In Florida, condominiums are extremely popular – for retirees, downsizing couples, those wanting a vacation home or a second home – condo living in Florida has offered a wonderful life style to many, many people over the years. Over that time, condominium governance became complicated, so much so, that the Florida Legislature had to pass laws covering how condominium projects are organized and managed in statutes like the Florida Condominium Act.
Under the Florida condo laws, associations are created and established to govern and oversee condo projects for the good of everyone living there. Condominium Association Boards have specific legal powers and duties under Florida law and they are to exercise those powers in good faith and in good time. For example, as discussed in an earlier post, condo associations can file foreclosure lawsuits to foreclose upon a condo whose owner has failed to pay association fees for a period of time.
Condo Association Board v. Condo Owner
Unfortunately, the hard times that Florida has been experiencing over the past few years means big problems for many condo owners. Not just those who are not able to pay their condo mortgage payments or to cover their condominium association fees, but also those condo owners who are meeting their monthly obligations amid a group of units whose owners have fallen behind.
The failure of significant numbers of condo owners to meeting their obligations can mean all sorts of conflicts between the Condo Association and the condo owners who are living in the condo project and keeping up with their payments. The variety of conflicts between condo owners and condo boards can seem endless (see our discussion on Condo Owners vs. Condo Boards here).
However, these unprecedented times also mean that Condo Associations sometimes are not able or not willing to move forward to resolve issues of vacant units or unpaid assessments as fast or as efficiently as the condo owners living there would like. So, the next question becomes: can a condo owner, or group of owners, sue a fellow owner in the condominium project for his or her failure to meet condo obligations?
Condo Owners v. Condo Owner
Under Florida law, it is possible for condominium owners, singularly or as a group, to sue another condo owner who has not paid past condo association dues. Here is the language of Section 718.303 of the Florida Statutes:
Obligations of owners and occupants; remedies.—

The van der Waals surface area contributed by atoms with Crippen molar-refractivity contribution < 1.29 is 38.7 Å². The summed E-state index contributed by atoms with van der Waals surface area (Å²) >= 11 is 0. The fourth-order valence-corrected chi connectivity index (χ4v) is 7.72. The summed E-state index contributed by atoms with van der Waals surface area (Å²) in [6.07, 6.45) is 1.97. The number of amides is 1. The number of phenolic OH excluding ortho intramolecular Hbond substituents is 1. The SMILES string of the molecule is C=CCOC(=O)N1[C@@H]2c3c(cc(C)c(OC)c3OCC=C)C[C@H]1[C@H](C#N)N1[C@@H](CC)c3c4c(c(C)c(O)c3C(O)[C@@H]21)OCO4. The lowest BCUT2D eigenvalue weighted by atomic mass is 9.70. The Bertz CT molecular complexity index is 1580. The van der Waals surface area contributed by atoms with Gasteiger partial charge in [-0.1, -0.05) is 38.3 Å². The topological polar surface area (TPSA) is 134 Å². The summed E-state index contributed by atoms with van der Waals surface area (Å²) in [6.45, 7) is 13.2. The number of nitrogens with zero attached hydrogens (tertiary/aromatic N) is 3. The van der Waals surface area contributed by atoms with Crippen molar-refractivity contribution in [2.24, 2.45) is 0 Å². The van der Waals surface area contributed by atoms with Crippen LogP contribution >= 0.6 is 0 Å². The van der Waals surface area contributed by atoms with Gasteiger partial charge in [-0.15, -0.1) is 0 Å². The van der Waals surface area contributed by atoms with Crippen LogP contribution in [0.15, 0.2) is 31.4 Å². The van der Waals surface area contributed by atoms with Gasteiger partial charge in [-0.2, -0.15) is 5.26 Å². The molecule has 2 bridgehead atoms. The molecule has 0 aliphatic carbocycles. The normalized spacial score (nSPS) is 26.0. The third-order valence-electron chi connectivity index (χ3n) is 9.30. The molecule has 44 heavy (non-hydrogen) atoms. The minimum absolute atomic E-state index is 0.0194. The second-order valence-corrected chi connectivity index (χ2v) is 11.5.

(1) Each unit owner, each tenant and other invitee, and each association is governed by, and must comply with the provisions of, this chapter, the declaration, the documents creating the association, and the association bylaws which shall be deemed expressly incorporated into any lease of a unit. Actions for damages or for injunctive relief, or both, for failure to comply with these provisions may be brought by the association or by a unit owner against:
(a) The association.
(b) A unit owner.
(c) Directors designated by the developer, for actions taken by them before control of the association is assumed by unit owners other than the developer.
(d) Any director who willfully and knowingly fails to comply with these provisions.
(e) Any tenant leasing a unit, and any other invitee occupying a unit.
The prevailing party in any such action or in any action in which the purchaser claims a right of voidability based upon contractual provisions as required in s. 718.503(1)(a) is entitled to recover reasonable attorney’s fees. A unit owner prevailing in an action between the association and the unit owner under this section, in addition to recovering his or her reasonable attorney’s fees, may recover additional amounts as determined by the court to be necessary to reimburse the unit owner for his or her share of assessments levied by the association to fund its expenses of the litigation. This relief does not exclude other remedies provided by law. Actions arising under this subsection may not be deemed to be actions for specific performance.
It is true that in the present economy, Florida condo owners are growing very frustrated with non-paying condo owners in their condominium projects, and understandably so since the failure to pay by one condo owner impacts everyone else in the complex. The financial harm of unit owners defaulting on their financial obligations is causing real and serious financial harm to their neighbors who live in these communities where everyone has shared ownership.
Buying a Florida condo means that you are agreeing to share in the common expenses of the condominium project, and any condo owner who walks away from the condo leaves the remaining condo owners facing that budget gap and having to cover it. The more condo units that aren’t current, and the bigger the burden for the remaining owners.
Association Boards having less money coming in are taking preliminary steps of making due with less: doing less maintenance, postponing painting the place or putting on a new roof. However, as time goes on, the condo owners will have to deal with the financial reality that they will have to pay the costs that the defaulting owners haven’t paid. It’s not like the Association has its own pocket: the money the Condo Board has to work with comes from the shared ownership assessments.
In ordinary circumstances, condo owners would look to their Condo Board to take action. However, that’s not helping lots of condo owners in these Wild West times. So, condo owners can (and may) start considering suing the owners of condo units who are delinquent … and they will have a statutory basis for doing so.
If you have questions or comments, please feel free to Chat with Larry in the comments below, at email@example.com or (954) 458-8655.